When I’m at home or traveling, the kettlebell is my go-to. When time, space, or budget is limited, a kettlebell is the only piece of equipment you need for a great workout without compromise.
Whether you choose to train only with kettlebells or just need a way of staying active when you can’t make it to the gym, get yourself a kettlebell or two.
This is a basic buying guide for kettlebell users of all levels. You could get very specific about choosing the kettlebell that is right for you, and unless you plan on competing, these recommendations will work for most people. Skip to recommendations
Most workouts with my clients and myself involve using kettlebells. There are a variety of exercises utilizing kettlebells that allow you to train the entire body, presenting challenges and opportunities to develop strength, power, mobility, and stability with additional demands placed on the cardiovascular system. In some cases, the kettlebell is the most comfortable option compared to holding a dumbbell or barbell. Some exercises are exclusive to the kettlebell, like the kettlebell swing (swinging a dumbbell feels so wrong).
The more kettlebells you get the better, but you can do a lot with one. In fact, you could train effectively for your entire life with just a single kettlebell. Now I’m not endorsing you only train with kettlebells, but you can certainly attain high levels of fitness using only kettlebells. Many people of all ages and varying levels of athleticism do this training exclusively with kettlebells.
There’s a large variety of kettlebells on the market. Cheap kettlebells are likely to chip and become worn faster and will certainly need to be replaced. A good quality kettlebell starts around $30-50 w/ shipping and could last you forever; it’s worth the extra investment. Painted kettlebells will lose their paint if you're banging them around with other kettlebells or tossing them to the ground aggressively. Vinyl Coated is a nice option if you like your equipment to stay looking pretty or prefer the rubber versus iron touch on your skin. If you have hardwood floors I recommend vinyl coated; painted kettlebells mark the floors.
Standard vs. Competition Kettlebells
Kettlebells come in a standard size (most common in stores and gyms) or a larger, not heavier, competition size. Competition kettlebells all have the same diameter, regardless of weight. The larger handles also offer more space for the hands. For some, the larger surface area makes it easier to support in the rack position (on the body). Beginners may find that it hurts less when it slams into the wrist because it has less distance to travel before it hits (when done right, it’s not supposed to hurt, but it takes some practice).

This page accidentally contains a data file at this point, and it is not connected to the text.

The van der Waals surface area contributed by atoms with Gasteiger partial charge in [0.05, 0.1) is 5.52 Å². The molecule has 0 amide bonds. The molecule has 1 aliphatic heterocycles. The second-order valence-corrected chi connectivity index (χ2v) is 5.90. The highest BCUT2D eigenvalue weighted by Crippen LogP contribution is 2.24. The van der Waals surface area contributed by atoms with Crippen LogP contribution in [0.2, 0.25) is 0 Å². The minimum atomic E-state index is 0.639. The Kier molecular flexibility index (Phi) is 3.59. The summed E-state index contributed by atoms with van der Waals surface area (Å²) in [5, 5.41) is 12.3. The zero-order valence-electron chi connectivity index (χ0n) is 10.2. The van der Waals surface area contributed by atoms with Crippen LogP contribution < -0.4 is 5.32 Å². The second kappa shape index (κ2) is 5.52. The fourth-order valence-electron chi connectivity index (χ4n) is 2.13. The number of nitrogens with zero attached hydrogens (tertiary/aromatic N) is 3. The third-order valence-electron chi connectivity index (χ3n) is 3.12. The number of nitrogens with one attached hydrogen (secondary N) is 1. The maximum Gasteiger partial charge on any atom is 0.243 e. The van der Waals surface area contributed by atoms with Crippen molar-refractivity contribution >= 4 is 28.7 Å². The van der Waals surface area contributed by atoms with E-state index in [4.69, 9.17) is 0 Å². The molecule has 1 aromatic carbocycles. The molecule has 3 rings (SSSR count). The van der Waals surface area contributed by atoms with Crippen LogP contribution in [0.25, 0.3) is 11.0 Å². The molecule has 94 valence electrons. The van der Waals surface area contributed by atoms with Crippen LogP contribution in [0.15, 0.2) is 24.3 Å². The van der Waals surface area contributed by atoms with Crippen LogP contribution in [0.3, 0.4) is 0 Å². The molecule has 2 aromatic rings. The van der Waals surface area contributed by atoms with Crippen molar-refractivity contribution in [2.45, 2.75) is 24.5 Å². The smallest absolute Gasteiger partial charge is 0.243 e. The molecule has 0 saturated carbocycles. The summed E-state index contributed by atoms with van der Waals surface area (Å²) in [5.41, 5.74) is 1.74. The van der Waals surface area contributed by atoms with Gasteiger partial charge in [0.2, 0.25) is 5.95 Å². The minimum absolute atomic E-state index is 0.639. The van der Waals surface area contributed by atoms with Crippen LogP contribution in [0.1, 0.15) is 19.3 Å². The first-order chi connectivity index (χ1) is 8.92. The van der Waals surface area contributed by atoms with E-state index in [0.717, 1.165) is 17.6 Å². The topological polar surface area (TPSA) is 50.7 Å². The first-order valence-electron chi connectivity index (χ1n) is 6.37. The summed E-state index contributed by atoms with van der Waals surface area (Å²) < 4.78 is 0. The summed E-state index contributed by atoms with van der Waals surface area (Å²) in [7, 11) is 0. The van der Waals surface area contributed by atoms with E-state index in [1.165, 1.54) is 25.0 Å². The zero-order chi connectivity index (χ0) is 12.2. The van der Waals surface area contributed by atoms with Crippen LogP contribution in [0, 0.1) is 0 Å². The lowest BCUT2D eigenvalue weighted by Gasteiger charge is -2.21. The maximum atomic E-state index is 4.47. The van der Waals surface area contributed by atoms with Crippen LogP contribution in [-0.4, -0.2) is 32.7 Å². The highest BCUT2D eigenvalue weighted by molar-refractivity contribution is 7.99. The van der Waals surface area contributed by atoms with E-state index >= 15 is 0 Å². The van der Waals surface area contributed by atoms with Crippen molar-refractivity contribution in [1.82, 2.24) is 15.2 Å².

I prefer the competition size, however, my female clients prefer the standard size. Although I recommend the competition size, it’s really a personal preference.
What weight should you get?
Probably the biggest question you have is, what weight should you get?
*Note: Kilograms is the standard unit for many kettlebells (I'm skeptical of the quality if they're not in kilograms). Converting Kilograms to Pounds: 1kg = 2.2lbs (ie. 16kg = 35lbs).
Three kettlebells are ideal. Get one light, medium, and heavy kettlebell. If you only get one, go for a medium-sized kettlebell because that will allow you to train bigger movements for both the upper and lower body.
- Level 1: Light Strength/Rehab - Light 4kg (9lb) | Medium 8kg (18lb) | Heavy 16kg (35lb) = Est. $155 plus tax and shipping
- Level 2: Average to Moderate Strength - Light 6kg (13lb) | Medium 12kg (26lb) | Heavy 24kg (53lb) = Est. $195 plus tax and shipping
- Level 3: Above Average Strength - Light 8kg (18lb) | Medium 16kg (35lb) | Heavy 32kg (70lb)= Est. $245 plus tax and shipping
For the Enthusiast (Kettlebell Roadmap)
If you plan on building up a collection, this roadmap is the weights I suggest and the order to buy them. This will allow you to do the most effective and largest variety of exercises to achieve optimal results.
Most Men & Some Women
- 12kg (26lb) or 16kg (35lb for stronger men)
- pair of 6kg (13lb) to
- 24kg (53lb)
- another 24kg (53lb)
- 32kg (70lb)
Most Women & Rehab Training
- 8kg (18lb) or 12kg (26lb for stronger women)
- pair of 4kg (9 lb)
- 16kg (35lb)
- another 12kg (26lb) or 16kg (35lb)
- 24kg (53lb)
- 32kg (70lb)
- another 32kg (70lb)
- If you like kettlebells at this point, get more.
Note: These suggested weights are based on my experience with my clients, however, because each individual has different needs, feel free to contact me for recommendations specific to you.
My Favorite Kettlebells
- Perform Better First Place Competition Kettlebells
- Rogue Fitness Kettlebells
- Perform Better First Place Neoprene Kettlebells (Has a softer coating that makes it a little more comfortable) or Rogue Fitness Rubber Coated Kettlebells
- Perform Better First Place Gravity Kettlebells (If you have a smaller frame or like smaller kettlebells)
Any of the above are great choices. It may only come down to which one looks better to you.
- Onnit Kettlebells (If you want something with extra personality)
- Kettlebells on Amazon or a local sporting goods store (Budget-friendly)
If you’re considering another brand of kettlebell or have any questions or comments about these brands, feel free to contact me.
Note: I don’t feature anything on my site I haven’t researched, used, or own myself. I may receive a commission for some of the products I recommend. I’m always open to suggestions too, so please send me any recommendations of your own.